6) McCrea stymied, too: Kent State did a solid job defending Javon McCrea, who played surprisingly poor basketball in the second half, tossing up a wild runner, getting called for traveling and failing to grab a defensive rebound in only 11 minutes (not due to foul trouble). Perhaps the Golden Flashes have learned from when McCrea marauded KSU for 25 points at Alumni this year or embarrassed them for 28 in last year’s MAC Tournament. The super soph has scored in double-figures in his last 10 games, but he hasn’t reached the 20-point plateau since Jan. 7 against the Flashes. Food for thought: does UB’s offense play better as a unit when McCrea isn’t overly featured?
7) Canisius vs. Niagara tonight: After getting thumped at Koessler on Jan. 19, Canisius (4-21) has the opportunity for revenge tonight against the Niagara Purple Eagles (11-16) at the Gallagher Center. The match-up, according to the NU website’s splash page, is “the Battle of the Bridge: Canal Cup.” Sounds dramatic (and watery!) Is a Griffin upset likely? Probably not. Canisius fell to Siena 60-50 last Saturday despite the Saints’ six man rotation due to injuries and eligibility issues. While the Griffins’ woes persist, Niagara has won its last two, highlighted by a thrilling 84-82 win over Rider in which Juan’ya Green dropped 28 points to earn his second MAAC Rookie of the Week honor. Ticket information here.
8-10) Around the Nation:
—Kentucky: I was able to catch John Calipari’s crew squeak out a road win over Vanderbilt Saturday night, 69-63. It got to the point where the Commodores shied away from dribble penetration, as Anthony Davis and Terrence Jones—a combined 11 blocks—contested everything. Davis is, as I’m sure you’ve heard, a physical freak, and he has the knack for avoiding foul trouble (no more than three fouls in a game since Dec. 10, ironically the team’s last loss). Because Kentucky employs such a tight rotation—only two subs and 27 bench minutes were used Saturday—it’s imperative for Davis to avoid fouls since backups Eloy Vargas and Kyle Wiltjer inspire little confidence. I’m not alone in saying this, but the sophomore Jones is the wild card for Kentucky, the difference between a Final Four loss and a National Championship win.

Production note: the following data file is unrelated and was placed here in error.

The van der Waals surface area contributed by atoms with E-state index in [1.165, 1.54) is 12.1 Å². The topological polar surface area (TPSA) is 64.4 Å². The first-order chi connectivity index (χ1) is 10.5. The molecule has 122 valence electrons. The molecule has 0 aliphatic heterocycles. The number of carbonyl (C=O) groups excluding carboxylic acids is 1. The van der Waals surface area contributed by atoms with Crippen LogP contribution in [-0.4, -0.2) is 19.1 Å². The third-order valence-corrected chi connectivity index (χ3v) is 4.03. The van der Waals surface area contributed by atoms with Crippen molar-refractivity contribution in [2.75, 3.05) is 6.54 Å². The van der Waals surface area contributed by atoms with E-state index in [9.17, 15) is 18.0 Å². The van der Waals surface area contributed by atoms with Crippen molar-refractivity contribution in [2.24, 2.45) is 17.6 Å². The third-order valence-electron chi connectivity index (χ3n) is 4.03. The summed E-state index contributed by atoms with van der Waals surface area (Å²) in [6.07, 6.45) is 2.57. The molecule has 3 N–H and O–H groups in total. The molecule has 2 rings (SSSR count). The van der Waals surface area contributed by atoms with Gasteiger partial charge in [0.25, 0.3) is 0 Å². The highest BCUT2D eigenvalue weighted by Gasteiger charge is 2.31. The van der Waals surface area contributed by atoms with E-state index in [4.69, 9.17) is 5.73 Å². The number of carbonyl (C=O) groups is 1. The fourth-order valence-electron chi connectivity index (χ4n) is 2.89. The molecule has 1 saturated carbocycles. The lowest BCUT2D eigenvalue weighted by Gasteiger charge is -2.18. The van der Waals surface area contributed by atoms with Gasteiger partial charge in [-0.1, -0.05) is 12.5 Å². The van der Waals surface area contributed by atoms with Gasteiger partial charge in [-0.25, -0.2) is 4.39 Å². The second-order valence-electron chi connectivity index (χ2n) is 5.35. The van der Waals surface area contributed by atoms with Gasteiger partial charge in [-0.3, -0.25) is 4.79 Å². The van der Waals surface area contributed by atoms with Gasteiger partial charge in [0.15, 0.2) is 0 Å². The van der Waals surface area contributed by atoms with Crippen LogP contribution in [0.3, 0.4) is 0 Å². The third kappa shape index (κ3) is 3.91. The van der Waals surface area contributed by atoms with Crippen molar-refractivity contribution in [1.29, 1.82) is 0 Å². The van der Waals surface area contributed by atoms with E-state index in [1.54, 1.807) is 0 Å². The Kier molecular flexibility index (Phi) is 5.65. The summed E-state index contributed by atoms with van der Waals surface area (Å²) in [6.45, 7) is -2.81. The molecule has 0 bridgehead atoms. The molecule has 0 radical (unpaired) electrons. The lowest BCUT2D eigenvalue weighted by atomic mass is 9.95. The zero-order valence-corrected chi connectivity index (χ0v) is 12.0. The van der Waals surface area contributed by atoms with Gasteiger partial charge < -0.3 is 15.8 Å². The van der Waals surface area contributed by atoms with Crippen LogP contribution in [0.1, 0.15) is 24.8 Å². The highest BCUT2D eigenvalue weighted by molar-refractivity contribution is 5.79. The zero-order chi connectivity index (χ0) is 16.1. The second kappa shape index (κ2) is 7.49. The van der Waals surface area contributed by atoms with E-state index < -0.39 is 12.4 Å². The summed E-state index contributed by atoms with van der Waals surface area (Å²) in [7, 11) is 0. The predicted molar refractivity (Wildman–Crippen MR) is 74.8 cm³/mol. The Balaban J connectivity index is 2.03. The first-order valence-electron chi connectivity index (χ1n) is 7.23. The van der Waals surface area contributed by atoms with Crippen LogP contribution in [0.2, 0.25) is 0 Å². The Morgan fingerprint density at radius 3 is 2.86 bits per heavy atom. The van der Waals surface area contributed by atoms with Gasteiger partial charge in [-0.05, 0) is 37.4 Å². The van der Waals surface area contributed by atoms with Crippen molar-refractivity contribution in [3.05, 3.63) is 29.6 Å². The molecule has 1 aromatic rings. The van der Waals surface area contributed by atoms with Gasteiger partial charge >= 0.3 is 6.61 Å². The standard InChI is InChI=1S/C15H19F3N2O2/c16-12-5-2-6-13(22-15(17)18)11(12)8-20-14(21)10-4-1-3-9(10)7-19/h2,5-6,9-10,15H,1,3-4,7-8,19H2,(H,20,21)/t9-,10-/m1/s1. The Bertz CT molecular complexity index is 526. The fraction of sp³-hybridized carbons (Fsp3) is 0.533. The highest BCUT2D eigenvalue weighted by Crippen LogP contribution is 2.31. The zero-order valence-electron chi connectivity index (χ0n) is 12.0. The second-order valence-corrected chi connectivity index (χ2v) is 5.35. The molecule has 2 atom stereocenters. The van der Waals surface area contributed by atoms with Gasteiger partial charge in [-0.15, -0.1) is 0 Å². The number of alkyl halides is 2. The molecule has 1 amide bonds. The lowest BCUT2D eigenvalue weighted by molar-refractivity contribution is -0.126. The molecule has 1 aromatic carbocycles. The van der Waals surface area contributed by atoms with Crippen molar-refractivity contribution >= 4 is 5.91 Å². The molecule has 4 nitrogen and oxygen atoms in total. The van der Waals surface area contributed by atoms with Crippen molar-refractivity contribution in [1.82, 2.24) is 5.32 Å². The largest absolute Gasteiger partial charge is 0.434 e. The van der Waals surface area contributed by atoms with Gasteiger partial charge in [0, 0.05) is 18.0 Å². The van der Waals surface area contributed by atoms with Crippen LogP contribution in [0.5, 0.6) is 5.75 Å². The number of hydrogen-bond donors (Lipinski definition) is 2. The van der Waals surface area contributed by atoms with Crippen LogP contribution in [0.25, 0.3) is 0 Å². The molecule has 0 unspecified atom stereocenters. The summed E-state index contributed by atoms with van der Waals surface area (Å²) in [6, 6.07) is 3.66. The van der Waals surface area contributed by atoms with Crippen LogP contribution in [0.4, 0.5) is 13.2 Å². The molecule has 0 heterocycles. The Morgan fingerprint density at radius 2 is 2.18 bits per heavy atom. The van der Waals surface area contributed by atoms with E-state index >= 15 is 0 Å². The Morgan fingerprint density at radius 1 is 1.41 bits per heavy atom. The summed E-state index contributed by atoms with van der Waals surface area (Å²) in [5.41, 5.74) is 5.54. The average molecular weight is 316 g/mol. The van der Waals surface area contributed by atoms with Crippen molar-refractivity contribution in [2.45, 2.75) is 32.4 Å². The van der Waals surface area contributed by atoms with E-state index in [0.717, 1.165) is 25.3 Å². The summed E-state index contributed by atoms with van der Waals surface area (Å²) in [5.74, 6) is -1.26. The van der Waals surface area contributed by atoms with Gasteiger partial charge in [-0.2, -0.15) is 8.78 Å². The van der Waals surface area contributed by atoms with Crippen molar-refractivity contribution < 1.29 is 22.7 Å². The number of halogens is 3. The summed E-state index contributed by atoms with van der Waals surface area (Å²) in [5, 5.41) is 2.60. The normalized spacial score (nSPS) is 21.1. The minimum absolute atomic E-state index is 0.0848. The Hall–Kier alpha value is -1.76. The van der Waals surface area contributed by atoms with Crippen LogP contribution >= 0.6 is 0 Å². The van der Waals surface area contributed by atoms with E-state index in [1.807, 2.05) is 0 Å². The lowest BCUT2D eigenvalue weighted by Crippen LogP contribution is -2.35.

—Mississippi State: I have a hard time seeing the Bulldogs advance past the first round of the NCAA Tournament, even if I’m basing that assertion off their OT loss to LSU last night. My purpose for watching the game was to check on big men Arnett Moultrie and Renardo Sidney, the two key players for Mississippi State. Moultrie (10 points, 11 rebounds) fell to the court late in regulation, clutching his shoulder after barreling into a defender and committing an offensive foul. The stud 6’11 transfer from UTEP did not play in overtime, and there’s no word on his status moving forward. If Moultrie—projected as the sixth overall pick in the 2012 NBA Draft—is out for the year, “X” out the Bulldogs from your NCAA Tournament bracket as early as possible.
—Meyers Leonard?: Speaking of the craziness of NBA Draft projections, Illinois center Meyers Leonard is flying up boards and now in top-ten consideration. I can sympathize if you find Illinois—and Big Ten basketball in general—tough to watch at times, and there’s always the scary possibility that the Illini, who’ve lost six of their last seven, won’t reach 50 points in a game. Still, if you can stomach offensive ineptitude and a snail’s pace, Leonard is worth a little of your time. He’s no Brian Zoubek.